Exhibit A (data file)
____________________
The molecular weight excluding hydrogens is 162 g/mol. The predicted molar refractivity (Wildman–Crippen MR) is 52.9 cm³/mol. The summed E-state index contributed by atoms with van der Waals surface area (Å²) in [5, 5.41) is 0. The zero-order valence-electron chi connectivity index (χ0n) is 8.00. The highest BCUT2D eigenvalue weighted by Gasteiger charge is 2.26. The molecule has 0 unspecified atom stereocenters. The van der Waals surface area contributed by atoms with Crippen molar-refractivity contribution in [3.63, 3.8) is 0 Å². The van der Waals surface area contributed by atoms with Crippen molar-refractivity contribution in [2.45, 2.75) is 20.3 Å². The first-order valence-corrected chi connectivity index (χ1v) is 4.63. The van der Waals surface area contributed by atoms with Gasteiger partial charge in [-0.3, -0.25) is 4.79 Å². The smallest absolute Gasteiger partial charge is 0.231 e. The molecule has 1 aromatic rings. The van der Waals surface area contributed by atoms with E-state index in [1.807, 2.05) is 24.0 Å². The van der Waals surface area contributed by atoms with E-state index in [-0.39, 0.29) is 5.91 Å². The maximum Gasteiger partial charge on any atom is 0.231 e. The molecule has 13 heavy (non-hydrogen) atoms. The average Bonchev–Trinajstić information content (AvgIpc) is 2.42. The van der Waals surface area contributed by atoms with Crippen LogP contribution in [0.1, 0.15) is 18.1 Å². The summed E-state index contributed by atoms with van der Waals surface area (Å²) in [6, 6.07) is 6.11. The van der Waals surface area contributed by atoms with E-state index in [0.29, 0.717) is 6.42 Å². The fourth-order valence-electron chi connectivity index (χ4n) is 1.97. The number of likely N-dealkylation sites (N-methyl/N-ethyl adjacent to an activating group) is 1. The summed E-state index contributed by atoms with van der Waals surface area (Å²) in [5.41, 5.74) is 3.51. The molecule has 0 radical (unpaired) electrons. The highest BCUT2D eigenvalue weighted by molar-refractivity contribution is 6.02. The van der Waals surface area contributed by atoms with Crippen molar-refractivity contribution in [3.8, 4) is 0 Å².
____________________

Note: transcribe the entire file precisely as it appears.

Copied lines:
The molecular weight excluding hydrogens is 162 g/mol. The predicted molar refractivity (Wildman–Crippen MR) is 52.9 cm³/mol. The summed E-state index contributed by atoms with van der Waals surface area (Å²) in [5, 5.41) is 0. The zero-order valence-electron chi connectivity index (χ0n) is 8.00. The highest BCUT2D eigenvalue weighted by Gasteiger charge is 2.26. The molecule has 0 unspecified atom stereocenters. The van der Waals surface area contributed by atoms with Crippen molar-refractivity contribution in [3.63, 3.8) is 0 Å². The van der Waals surface area contributed by atoms with Crippen molar-refractivity contribution in [2.45, 2.75) is 20.3 Å². The first-order valence-corrected chi connectivity index (χ1v) is 4.63. The van der Waals surface area contributed by atoms with Gasteiger partial charge in [-0.3, -0.25) is 4.79 Å². The smallest absolute Gasteiger partial charge is 0.231 e. The molecule has 1 aromatic rings. The van der Waals surface area contributed by atoms with E-state index in [1.807, 2.05) is 24.0 Å². The van der Waals surface area contributed by atoms with E-state index in [-0.39, 0.29) is 5.91 Å². The maximum Gasteiger partial charge on any atom is 0.231 e. The molecule has 13 heavy (non-hydrogen) atoms. The average Bonchev–Trinajstić information content (AvgIpc) is 2.42. The van der Waals surface area contributed by atoms with Crippen LogP contribution in [0.1, 0.15) is 18.1 Å². The summed E-state index contributed by atoms with van der Waals surface area (Å²) in [6, 6.07) is 6.11. The van der Waals surface area contributed by atoms with E-state index in [0.29, 0.717) is 6.42 Å². The fourth-order valence-electron chi connectivity index (χ4n) is 1.97. The number of likely N-dealkylation sites (N-methyl/N-ethyl adjacent to an activating group) is 1. The summed E-state index contributed by atoms with van der Waals surface area (Å²) in [5.41, 5.74) is 3.51. The molecule has 0 radical (unpaired) electrons. The highest BCUT2D eigenvalue weighted by molar-refractivity contribution is 6.02. The van der Waals surface area contributed by atoms with Crippen molar-refractivity contribution in [3.8, 4) is 0 Å².